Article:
Lightly they stepped over the snow that lay upon the broad steps, and entering the door saw the dim figure of their sister, already in the large and faintly-lighted hall. One candle in the hand of her scared maid, and one burning on the table, leaving the distant parts of that great apartment in total darkness, touched the figures with the odd sharp lights in which Schalken delights; and a streak of chilly moonlight, through the open door, fell upon the floor, and was stretched like a white sheet at her feet. Lady Mardykes, with an exclamation of agitated relief, threw her arms, in turn, round the necks of her sisters, and hugging them, kissed them again and again, murmuring her thanks, calling them her “blessed sisters,” and praising God for his mercy in having sent them to her in time, and altogether in a rapture of agitation and gratitude.
Taking them each by a hand, she led them into a large room, on whose panels they could see the faint twinkle of the tall gilded frames, and the darker indication of the old portraits, in which that interesting house abounds. The moonbeams, entering obliquely through the Tudor stone-shafts of the window and thrown upon the floor, reflected an imperfect light; and the candle which the maid who followed her mistress held in her hand shone dimly from the sideboard, where she placed it. Lady Mardykes told her that she need not wait.
“They don’t know; they know only that we are in some great confusion; but — God have mercy on me! — nothing of the reality. Sit down, darlings; you are tired.”
She sat down between them on a sofa, holding a hand of each. They sat opposite the window, through which appeared the magnificent view commanded from the front of the house: in the foreground the solemn trees of Snakes Island, one great branch stretching upward, bare and moveless, from the side, like an arm raised to heaven in wonder or in menace towards the house; the lake, in part swept by the icy splendour of the moon, trembling with a dazzling glimmer, and farther off lost in blackness; the Fells rising from a base of gloom, into ribs and peaks white with snow, and looking against the pale sky, thin and transparent as a haze. Right across to the storied woods of Cloostedd, and the old domains of the Feltrams, this view extended.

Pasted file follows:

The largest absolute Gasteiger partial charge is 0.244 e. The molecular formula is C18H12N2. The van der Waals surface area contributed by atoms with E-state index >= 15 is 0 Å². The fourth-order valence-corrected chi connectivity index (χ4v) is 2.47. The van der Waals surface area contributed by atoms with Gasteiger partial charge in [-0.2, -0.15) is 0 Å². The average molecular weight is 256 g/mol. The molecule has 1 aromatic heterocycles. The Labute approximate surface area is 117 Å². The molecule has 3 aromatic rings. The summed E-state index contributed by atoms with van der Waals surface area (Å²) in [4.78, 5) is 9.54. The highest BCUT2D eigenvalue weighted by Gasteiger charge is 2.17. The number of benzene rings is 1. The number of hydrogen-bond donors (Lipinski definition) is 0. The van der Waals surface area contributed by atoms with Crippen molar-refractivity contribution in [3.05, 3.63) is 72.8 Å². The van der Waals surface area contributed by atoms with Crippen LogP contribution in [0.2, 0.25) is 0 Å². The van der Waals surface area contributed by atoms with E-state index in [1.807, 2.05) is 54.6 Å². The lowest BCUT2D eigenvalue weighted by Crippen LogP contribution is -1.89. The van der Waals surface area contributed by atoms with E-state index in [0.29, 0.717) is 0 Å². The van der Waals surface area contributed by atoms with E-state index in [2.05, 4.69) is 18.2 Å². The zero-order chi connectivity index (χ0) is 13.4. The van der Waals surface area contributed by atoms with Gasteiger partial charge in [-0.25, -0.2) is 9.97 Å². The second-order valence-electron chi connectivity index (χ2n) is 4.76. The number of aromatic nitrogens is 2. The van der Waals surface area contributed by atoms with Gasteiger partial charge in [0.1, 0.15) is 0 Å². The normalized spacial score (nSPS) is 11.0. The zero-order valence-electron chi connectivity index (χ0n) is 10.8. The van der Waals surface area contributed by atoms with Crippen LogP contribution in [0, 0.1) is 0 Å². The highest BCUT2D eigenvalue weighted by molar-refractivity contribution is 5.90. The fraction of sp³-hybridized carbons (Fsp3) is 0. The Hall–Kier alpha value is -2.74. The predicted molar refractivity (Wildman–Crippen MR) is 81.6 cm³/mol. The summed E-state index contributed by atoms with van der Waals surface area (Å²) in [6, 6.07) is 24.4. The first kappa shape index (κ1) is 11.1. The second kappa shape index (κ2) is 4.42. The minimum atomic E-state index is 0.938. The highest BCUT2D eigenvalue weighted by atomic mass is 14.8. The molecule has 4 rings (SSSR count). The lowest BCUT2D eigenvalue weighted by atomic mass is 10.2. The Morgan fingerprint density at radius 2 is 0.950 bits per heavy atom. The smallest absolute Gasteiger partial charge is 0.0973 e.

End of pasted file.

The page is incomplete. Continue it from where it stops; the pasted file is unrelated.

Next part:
Thus alone, their mufflers still on, their hands clasped in hers, they breathlessly listened to her strange tale.
Connectedly told it amounted to this: Sir Bale seemed to have been relieved of some great anxiety about the time when, ten days before, he had told her to invite her friends to Mardykes Hall. This morning he had gone out for a walk with Trevor, his under-steward, to talk over some plans about thinning the woods at this side; and also to discuss practically a proposal, lately made by a wealthy merchant, to take a very long lease, on advantageous terms to Sir Bale as he thought, of the old park and chase of Cloostedd, with the intention of building there, and making it once more a handsome residence.
In the improved state of his spirits, Sir Bale had taken a shrewd interest in this negotiation; and was actually persuaded to cross the lake that morning with his adviser, and to walk over the grounds with him.
Sir Bale had seemed unusually well, and talked with great animation. He was more like a young man who had just attained his majority, and for the first time grasped his estates, than the grim elderly Baronet who had been moping about Mardykes, and as much afraid as a cat of the water, for so many years.
As they were returning toward the boat, at the roots of that same scathed elm whose barkless bough had seemed, in his former visit to this old wood, to beckon him from a distance, like a skeleton arm, to enter the forest, he and his companion on a sudden missed an old map of the grounds which they had been consulting.
“We must have left it in the corner tower of Cloostedd House, which commands that view of the grounds, you remember; it would not do to lose it. It is the most accurate thing we have. I’ll sit down here and rest a little till you come back.”